Food for Thought
Why changing your eating habits should be the first step in transitioning to a healthy lifestyle
If your fitness goals include weight loss, the very first thing to look at is your eating habits. Yes, forget the treadmill for a minute because the majority of your weight loss is not going to come from burning calories through exercise—it’s going to come from changing your diet. Notice I did not say “going on a diet.” Nobody wants to go on a diet; diets aren’t fun, and they connote the idea that you’re giving up a bunch of things you love in order to lose weight. If you want to successfully shed excess pounds and maintain a healthy weight throughout your life, you have to change your perspective on what you eat and, perhaps even more importantly, why.
Too often I hear people say things like, “I did such a rough workout today. Time to reward myself at Olive Garden!” This concept is totally counter-productive to losing weight and becoming healthier. Fattening foods should not be your reward for a hard workout. Rather, your food should fuel you for your workouts and help you to recover from them afterward. This requires a change in your perspective of the purpose of eating. You are not eating just to feel full or because you are craving a specific food. You are eating to give your body the essential nutrients it needs to function properly, as well as the fuel it needs to perform during your workouts. Giving your food a specific, very important purpose is the best way to change your attitude about eating.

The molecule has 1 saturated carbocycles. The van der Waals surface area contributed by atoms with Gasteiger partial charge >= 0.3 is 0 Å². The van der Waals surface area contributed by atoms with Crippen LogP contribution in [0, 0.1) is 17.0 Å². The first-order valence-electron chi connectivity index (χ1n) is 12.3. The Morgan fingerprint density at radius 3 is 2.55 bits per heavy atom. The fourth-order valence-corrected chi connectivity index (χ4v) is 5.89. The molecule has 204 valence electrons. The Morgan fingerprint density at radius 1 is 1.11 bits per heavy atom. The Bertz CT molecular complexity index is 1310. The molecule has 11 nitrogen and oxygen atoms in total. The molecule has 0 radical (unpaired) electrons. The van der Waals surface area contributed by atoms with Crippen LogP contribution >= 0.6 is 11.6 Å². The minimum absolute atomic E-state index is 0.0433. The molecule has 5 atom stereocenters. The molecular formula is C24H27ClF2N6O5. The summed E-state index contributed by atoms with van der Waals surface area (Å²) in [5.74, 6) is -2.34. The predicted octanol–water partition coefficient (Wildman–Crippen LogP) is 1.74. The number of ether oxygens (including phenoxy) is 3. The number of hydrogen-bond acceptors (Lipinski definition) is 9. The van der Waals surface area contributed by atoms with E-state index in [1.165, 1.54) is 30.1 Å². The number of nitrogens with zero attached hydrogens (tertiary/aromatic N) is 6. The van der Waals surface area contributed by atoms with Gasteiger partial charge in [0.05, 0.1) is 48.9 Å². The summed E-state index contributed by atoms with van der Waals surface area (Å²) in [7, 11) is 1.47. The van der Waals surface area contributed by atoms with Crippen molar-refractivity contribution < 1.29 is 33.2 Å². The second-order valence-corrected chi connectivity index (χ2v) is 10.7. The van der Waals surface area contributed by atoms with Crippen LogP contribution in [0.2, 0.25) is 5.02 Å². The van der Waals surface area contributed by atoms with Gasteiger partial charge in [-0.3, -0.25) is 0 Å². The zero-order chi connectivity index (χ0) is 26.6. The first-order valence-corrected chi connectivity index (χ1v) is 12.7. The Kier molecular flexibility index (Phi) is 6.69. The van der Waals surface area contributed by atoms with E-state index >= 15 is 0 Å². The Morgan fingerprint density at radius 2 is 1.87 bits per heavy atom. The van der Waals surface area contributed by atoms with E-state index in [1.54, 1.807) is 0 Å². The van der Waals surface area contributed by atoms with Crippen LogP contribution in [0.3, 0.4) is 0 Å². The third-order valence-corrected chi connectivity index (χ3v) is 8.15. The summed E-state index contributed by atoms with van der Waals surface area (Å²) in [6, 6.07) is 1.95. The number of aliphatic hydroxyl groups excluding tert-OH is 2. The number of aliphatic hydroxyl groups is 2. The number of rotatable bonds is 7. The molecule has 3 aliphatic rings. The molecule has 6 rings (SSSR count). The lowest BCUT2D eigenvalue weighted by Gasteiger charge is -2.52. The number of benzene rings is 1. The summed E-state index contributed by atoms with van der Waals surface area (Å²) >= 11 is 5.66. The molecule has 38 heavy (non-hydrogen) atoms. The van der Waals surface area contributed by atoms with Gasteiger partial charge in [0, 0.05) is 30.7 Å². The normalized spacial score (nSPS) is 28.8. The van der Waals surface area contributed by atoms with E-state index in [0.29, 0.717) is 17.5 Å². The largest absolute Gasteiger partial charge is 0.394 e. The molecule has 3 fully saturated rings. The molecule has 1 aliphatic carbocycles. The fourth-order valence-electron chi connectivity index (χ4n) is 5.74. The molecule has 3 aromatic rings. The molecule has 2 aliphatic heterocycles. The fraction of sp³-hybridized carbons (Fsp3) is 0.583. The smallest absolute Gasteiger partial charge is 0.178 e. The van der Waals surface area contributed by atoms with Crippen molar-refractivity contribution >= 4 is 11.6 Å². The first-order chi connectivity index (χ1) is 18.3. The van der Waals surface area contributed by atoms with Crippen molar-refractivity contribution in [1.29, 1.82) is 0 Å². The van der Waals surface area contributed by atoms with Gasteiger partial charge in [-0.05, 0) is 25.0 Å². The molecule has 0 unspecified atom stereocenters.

Great exercise habits are certainly important in losing weight and leading a healthy lifestyle, but they are almost completely futile if you don’t change your eating habits. Looking at it by the numbers might help get this point across. To lose weight you need to burn more calories than you consume. One pound of fat is about the equivalent of 3,500 calories, so that is the amount of calories you would need to burn in order to lose one pound. Depending on your speed, it would take anywhere from 10 to 12 hours of running to burn those calories and lose one pound. That’s a lot of running. Or you could cut 500 calories from your diet everyday and lose it in one week. (Source: Donald Hensrud, M.D.)
Clearly, evaluating food intake is critically important to achieving your weight loss goals. The first step is changing your outlook on what the purpose of your food is and what it means to your overall health and wellness. If you can think about your food not as something to just fill you up but instead as an essential asset to your weight loss and maintenance, it will be much easier to make good decisions about your food and change your eating habits for the better.